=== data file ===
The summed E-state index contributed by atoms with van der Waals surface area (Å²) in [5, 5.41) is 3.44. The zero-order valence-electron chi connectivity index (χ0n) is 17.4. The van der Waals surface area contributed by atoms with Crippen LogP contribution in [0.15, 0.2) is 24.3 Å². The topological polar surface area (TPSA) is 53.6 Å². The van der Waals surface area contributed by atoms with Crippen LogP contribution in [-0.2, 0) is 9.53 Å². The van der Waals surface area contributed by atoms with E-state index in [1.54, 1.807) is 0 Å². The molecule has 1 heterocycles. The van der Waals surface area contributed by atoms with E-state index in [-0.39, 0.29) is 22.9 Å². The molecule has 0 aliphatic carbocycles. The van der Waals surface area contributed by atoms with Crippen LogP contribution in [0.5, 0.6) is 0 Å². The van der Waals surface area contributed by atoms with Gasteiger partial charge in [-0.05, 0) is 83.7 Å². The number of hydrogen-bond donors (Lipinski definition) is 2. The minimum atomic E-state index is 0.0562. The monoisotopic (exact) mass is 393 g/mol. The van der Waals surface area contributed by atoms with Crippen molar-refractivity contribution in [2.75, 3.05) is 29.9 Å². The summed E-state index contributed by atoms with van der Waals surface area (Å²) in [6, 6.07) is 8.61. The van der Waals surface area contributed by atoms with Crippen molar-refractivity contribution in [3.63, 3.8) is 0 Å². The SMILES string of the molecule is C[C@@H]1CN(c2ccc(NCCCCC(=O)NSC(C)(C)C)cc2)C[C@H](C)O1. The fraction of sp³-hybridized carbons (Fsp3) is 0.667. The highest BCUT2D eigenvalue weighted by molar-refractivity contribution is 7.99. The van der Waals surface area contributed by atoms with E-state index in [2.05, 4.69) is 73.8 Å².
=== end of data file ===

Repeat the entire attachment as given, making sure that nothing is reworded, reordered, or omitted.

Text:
The summed E-state index contributed by atoms with van der Waals surface area (Å²) in [5, 5.41) is 3.44. The zero-order valence-electron chi connectivity index (χ0n) is 17.4. The van der Waals surface area contributed by atoms with Crippen LogP contribution in [0.15, 0.2) is 24.3 Å². The topological polar surface area (TPSA) is 53.6 Å². The van der Waals surface area contributed by atoms with Crippen LogP contribution in [-0.2, 0) is 9.53 Å². The van der Waals surface area contributed by atoms with E-state index in [1.54, 1.807) is 0 Å². The molecule has 1 heterocycles. The van der Waals surface area contributed by atoms with E-state index in [-0.39, 0.29) is 22.9 Å². The molecule has 0 aliphatic carbocycles. The van der Waals surface area contributed by atoms with Crippen LogP contribution in [0.5, 0.6) is 0 Å². The van der Waals surface area contributed by atoms with Gasteiger partial charge in [-0.05, 0) is 83.7 Å². The number of hydrogen-bond donors (Lipinski definition) is 2. The minimum atomic E-state index is 0.0562. The monoisotopic (exact) mass is 393 g/mol. The van der Waals surface area contributed by atoms with Crippen molar-refractivity contribution in [2.75, 3.05) is 29.9 Å². The summed E-state index contributed by atoms with van der Waals surface area (Å²) in [6, 6.07) is 8.61. The van der Waals surface area contributed by atoms with Crippen molar-refractivity contribution in [3.63, 3.8) is 0 Å². The SMILES string of the molecule is C[C@@H]1CN(c2ccc(NCCCCC(=O)NSC(C)(C)C)cc2)C[C@H](C)O1. The fraction of sp³-hybridized carbons (Fsp3) is 0.667. The highest BCUT2D eigenvalue weighted by molar-refractivity contribution is 7.99. The van der Waals surface area contributed by atoms with E-state index in [2.05, 4.69) is 73.8 Å².